Calling Time On Single-Use Plastics
A Windermere holiday park has become one of the first resorts in the industry to call time on plastic waste. Pre-empting even governmental moves, the forward-thinking Park Cliffe has announced a crackdown on plastic items which are designed for single use, including straws, bags, bottles, sauce sachets and coffee cups. From now on, holiday guests will be asked to join the park in helping to tackle the mountains of waste plastic accumulating in our oceans and rivers. Old fashioned paper drinking straws are being drafted in, and items once sold in plastic bags will be handed over in a biodegradable paper bags. Park Cliffe’s cafe has squeezed out sauce sachets in favour of condiments in glass bottles, and takeaway coffees and teas will now come in compostable cups. Or if customers bring their own reusable cups, a 25p discount will be offered.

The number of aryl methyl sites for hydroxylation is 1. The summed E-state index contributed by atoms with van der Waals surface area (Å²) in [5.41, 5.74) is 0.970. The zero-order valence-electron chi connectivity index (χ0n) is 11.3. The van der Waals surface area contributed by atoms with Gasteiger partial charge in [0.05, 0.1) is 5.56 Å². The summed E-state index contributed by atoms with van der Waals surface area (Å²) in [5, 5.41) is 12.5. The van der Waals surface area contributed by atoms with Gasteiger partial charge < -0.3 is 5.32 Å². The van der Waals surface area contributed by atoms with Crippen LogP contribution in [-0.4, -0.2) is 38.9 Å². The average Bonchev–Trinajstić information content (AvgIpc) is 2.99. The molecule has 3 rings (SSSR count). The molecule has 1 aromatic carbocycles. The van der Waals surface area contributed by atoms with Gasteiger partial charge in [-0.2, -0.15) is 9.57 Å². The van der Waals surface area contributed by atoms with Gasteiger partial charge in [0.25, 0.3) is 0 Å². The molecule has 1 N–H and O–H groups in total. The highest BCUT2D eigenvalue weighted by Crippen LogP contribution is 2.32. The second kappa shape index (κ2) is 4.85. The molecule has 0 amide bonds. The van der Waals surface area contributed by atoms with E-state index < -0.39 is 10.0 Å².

It is also pulling the plug on water sold in plastic bottles, and installing a filtered water dispenser so that guests can fill their own bottles free of charge. The park has taken delivery of a plastics recycling station so that the waste can be disposed of without causing pollution. Based on the shores of Windermere, Park Cliffe provides luxury holiday homes to rent and buy, glamping pod accommodation, and pitches for touring caravans, motorhomes and tents. “Thanks to programmes such as the BBC’s Blue Planet series, I think we’re all much more aware of the threats posed by plastic, and not least to wildlife,” said park co-owner Susan Dickson. “Footage of turtles and other marine animals trapped in plastic bags has made a big impact on many people, and we all know that a solution must be found. “Park Cliffe tends to attract those with a concern for the natural world, and they are very supportive of our steps to become more environmentally friendly,” added Susan. Waging war on plastics is not the park’s only move to protect the natural world, and Park Cliffe’s many awards include accolades for its care of the countryside. Earlier this year, the business also announced it was ditching diesel for many of the journeys made around the 25-acre park by parking up its Land Rover in favour of an electric vehicle.